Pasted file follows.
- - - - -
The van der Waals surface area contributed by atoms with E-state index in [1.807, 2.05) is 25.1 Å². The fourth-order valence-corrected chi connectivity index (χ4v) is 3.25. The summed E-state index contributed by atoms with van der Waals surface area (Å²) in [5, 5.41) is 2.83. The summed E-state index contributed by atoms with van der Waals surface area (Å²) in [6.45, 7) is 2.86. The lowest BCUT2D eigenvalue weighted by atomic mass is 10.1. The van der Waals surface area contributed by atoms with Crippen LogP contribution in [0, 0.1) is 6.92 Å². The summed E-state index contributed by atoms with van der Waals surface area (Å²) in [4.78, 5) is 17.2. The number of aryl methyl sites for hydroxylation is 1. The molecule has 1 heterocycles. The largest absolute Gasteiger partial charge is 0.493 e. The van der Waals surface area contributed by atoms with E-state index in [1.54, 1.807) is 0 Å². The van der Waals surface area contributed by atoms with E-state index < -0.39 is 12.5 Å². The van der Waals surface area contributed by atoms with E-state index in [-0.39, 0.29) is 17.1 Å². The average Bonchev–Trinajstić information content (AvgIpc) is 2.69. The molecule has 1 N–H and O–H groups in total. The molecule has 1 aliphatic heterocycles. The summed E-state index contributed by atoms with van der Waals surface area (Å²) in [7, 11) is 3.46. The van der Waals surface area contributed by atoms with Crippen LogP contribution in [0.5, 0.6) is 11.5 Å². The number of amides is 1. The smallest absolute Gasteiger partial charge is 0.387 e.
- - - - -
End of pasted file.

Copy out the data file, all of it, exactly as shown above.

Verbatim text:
The van der Waals surface area contributed by atoms with E-state index in [1.807, 2.05) is 25.1 Å². The fourth-order valence-corrected chi connectivity index (χ4v) is 3.25. The summed E-state index contributed by atoms with van der Waals surface area (Å²) in [5, 5.41) is 2.83. The summed E-state index contributed by atoms with van der Waals surface area (Å²) in [6.45, 7) is 2.86. The lowest BCUT2D eigenvalue weighted by atomic mass is 10.1. The van der Waals surface area contributed by atoms with Crippen LogP contribution in [0, 0.1) is 6.92 Å². The summed E-state index contributed by atoms with van der Waals surface area (Å²) in [4.78, 5) is 17.2. The number of aryl methyl sites for hydroxylation is 1. The molecule has 1 heterocycles. The largest absolute Gasteiger partial charge is 0.493 e. The van der Waals surface area contributed by atoms with E-state index in [1.54, 1.807) is 0 Å². The van der Waals surface area contributed by atoms with E-state index < -0.39 is 12.5 Å². The van der Waals surface area contributed by atoms with E-state index in [-0.39, 0.29) is 17.1 Å². The average Bonchev–Trinajstić information content (AvgIpc) is 2.69. The molecule has 1 N–H and O–H groups in total. The molecule has 1 aliphatic heterocycles. The summed E-state index contributed by atoms with van der Waals surface area (Å²) in [7, 11) is 3.46. The van der Waals surface area contributed by atoms with Crippen LogP contribution in [0.5, 0.6) is 11.5 Å². The number of amides is 1. The smallest absolute Gasteiger partial charge is 0.387 e.